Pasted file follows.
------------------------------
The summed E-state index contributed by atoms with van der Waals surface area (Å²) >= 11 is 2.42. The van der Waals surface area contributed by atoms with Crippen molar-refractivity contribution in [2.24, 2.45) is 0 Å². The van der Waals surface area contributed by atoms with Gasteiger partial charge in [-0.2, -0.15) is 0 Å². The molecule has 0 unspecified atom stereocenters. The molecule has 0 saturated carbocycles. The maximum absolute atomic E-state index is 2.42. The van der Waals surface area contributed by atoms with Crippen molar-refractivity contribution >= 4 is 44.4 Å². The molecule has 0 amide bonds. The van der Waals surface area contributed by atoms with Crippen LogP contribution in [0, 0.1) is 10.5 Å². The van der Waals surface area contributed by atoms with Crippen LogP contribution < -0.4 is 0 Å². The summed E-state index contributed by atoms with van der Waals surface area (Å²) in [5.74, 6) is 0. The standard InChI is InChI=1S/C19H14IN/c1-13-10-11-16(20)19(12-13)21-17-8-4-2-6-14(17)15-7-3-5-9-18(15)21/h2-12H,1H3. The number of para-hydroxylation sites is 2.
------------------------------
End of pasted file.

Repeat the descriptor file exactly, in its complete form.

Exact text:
The summed E-state index contributed by atoms with van der Waals surface area (Å²) >= 11 is 2.42. The van der Waals surface area contributed by atoms with Crippen molar-refractivity contribution in [2.24, 2.45) is 0 Å². The van der Waals surface area contributed by atoms with Gasteiger partial charge in [-0.2, -0.15) is 0 Å². The molecule has 0 unspecified atom stereocenters. The molecule has 0 saturated carbocycles. The maximum absolute atomic E-state index is 2.42. The van der Waals surface area contributed by atoms with Crippen molar-refractivity contribution >= 4 is 44.4 Å². The molecule has 0 amide bonds. The van der Waals surface area contributed by atoms with Crippen LogP contribution in [0, 0.1) is 10.5 Å². The van der Waals surface area contributed by atoms with Crippen LogP contribution < -0.4 is 0 Å². The summed E-state index contributed by atoms with van der Waals surface area (Å²) in [5.74, 6) is 0. The standard InChI is InChI=1S/C19H14IN/c1-13-10-11-16(20)19(12-13)21-17-8-4-2-6-14(17)15-7-3-5-9-18(15)21/h2-12H,1H3. The number of para-hydroxylation sites is 2.